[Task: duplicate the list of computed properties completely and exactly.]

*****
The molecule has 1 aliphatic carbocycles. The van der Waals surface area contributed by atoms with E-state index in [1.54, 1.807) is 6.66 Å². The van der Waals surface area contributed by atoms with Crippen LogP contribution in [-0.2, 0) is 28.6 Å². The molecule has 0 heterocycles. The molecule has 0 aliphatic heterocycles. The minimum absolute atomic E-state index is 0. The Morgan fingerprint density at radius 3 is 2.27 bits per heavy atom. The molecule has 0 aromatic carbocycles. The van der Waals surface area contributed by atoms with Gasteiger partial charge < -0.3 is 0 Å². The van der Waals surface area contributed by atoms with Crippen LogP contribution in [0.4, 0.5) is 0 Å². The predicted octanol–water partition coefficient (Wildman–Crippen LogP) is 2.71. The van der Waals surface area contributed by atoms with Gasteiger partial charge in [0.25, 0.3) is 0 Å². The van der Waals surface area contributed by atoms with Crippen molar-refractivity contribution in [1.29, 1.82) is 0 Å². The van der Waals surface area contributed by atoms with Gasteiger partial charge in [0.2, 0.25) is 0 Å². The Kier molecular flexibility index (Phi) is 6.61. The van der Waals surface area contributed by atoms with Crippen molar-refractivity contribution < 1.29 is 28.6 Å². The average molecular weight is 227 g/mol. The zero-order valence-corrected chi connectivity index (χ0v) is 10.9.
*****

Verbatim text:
The molecule has 1 aliphatic carbocycles. The van der Waals surface area contributed by atoms with E-state index in [1.54, 1.807) is 6.66 Å². The van der Waals surface area contributed by atoms with Crippen LogP contribution in [-0.2, 0) is 28.6 Å². The molecule has 0 heterocycles. The molecule has 0 aliphatic heterocycles. The minimum absolute atomic E-state index is 0. The Morgan fingerprint density at radius 3 is 2.27 bits per heavy atom. The molecule has 0 aromatic carbocycles. The van der Waals surface area contributed by atoms with Gasteiger partial charge < -0.3 is 0 Å². The van der Waals surface area contributed by atoms with Crippen LogP contribution in [0.4, 0.5) is 0 Å². The predicted octanol–water partition coefficient (Wildman–Crippen LogP) is 2.71. The van der Waals surface area contributed by atoms with Gasteiger partial charge in [0.25, 0.3) is 0 Å². The van der Waals surface area contributed by atoms with Crippen molar-refractivity contribution in [1.29, 1.82) is 0 Å². The van der Waals surface area contributed by atoms with Gasteiger partial charge in [0.2, 0.25) is 0 Å². The Kier molecular flexibility index (Phi) is 6.61. The van der Waals surface area contributed by atoms with Crippen molar-refractivity contribution < 1.29 is 28.6 Å². The average molecular weight is 227 g/mol. The zero-order valence-corrected chi connectivity index (χ0v) is 10.9.